(euphoreō; “produced abundantly”) as designating that it was already harvest time before the farmer recognized his extraordinary crop.
- The most obvious comparative text for this parable is the version found in Gospel of Thomas 63 (although the stories have significant differences). The Lukan story seems to focus on the use of one’s possessions, whereas the Thomas version functions more as an admonition against greed.
- Some scholars point to biblical comparative texts that stress that hard work and diligence lead to wealth (Prov 10:4, 22) and that God rewards those efforts with wealth and possessions (Eccl 5:19). Yet, even texts that have a positive view about gaining wealth can warn those who do so to be careful: “One becomes rich through diligence and self-denial, and the reward allotted to him is this: when he says, ‘I have found rest, and now I shall feast on my goods!’ he does not know how long it will be until he leaves them to others and dies” (Sir 11:18-19; cf. 5:1, 3).
- Other comparative texts, though, chastise the wicked as being always at ease and increasing in riches (Ps 73:12). Some comparative texts assume that the wealthy will become increasingly wicked while bemoaning the plight of the poor: “Keeping watch over riches wastes the flesh . . . . The poor man toils for a meager subsistence, and if ever he rests, he finds himself in want” (Sir 31:1-5). Still other texts condemn those who become wealthy through “unjust means,” who “have grown rich with accumulated goods,” and whose “granaries are (brim) full as with water”; such riches, we are told, “shall not endure” (1 Enoch 97:8-10).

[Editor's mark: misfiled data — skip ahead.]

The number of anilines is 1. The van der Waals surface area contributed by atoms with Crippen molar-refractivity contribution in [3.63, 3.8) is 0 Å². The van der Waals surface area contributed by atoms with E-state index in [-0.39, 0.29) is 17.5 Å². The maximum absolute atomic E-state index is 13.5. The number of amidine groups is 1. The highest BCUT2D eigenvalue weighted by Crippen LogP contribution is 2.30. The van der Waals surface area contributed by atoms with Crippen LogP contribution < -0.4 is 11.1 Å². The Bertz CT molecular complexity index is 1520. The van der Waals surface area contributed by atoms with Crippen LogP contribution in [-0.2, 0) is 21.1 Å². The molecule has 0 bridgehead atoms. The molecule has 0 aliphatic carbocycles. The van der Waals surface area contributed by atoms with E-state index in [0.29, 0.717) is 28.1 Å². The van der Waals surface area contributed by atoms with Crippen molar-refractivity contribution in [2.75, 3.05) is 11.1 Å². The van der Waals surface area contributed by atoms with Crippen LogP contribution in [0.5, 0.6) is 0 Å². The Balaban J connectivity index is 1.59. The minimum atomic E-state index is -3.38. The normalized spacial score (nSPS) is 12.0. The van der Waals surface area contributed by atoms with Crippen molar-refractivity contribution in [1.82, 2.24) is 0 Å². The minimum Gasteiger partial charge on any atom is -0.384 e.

- Hedrick cites comparative texts about farming practices, for example, from Roman elites like Cato, Varro, and Cicero (who praises the “provident and industrious” farmer who always has storerooms and cellars filled with abundant provisions). Roman farming manuals contain admonitions that storage facilities should be used so that the farmer can wait until a more propitious time to sell his crops. Cato, for one, advises that a farmer should “have a well-built barn and storage room and plenty of vats for oil and wine, so that he may hold his products for good prices; it will redound to his wealth, his self-respect, and his reputation” (On Agriculture 3.2).
- Proverbs 11:26, on the other hand, says that “people curse those who hold back grain.”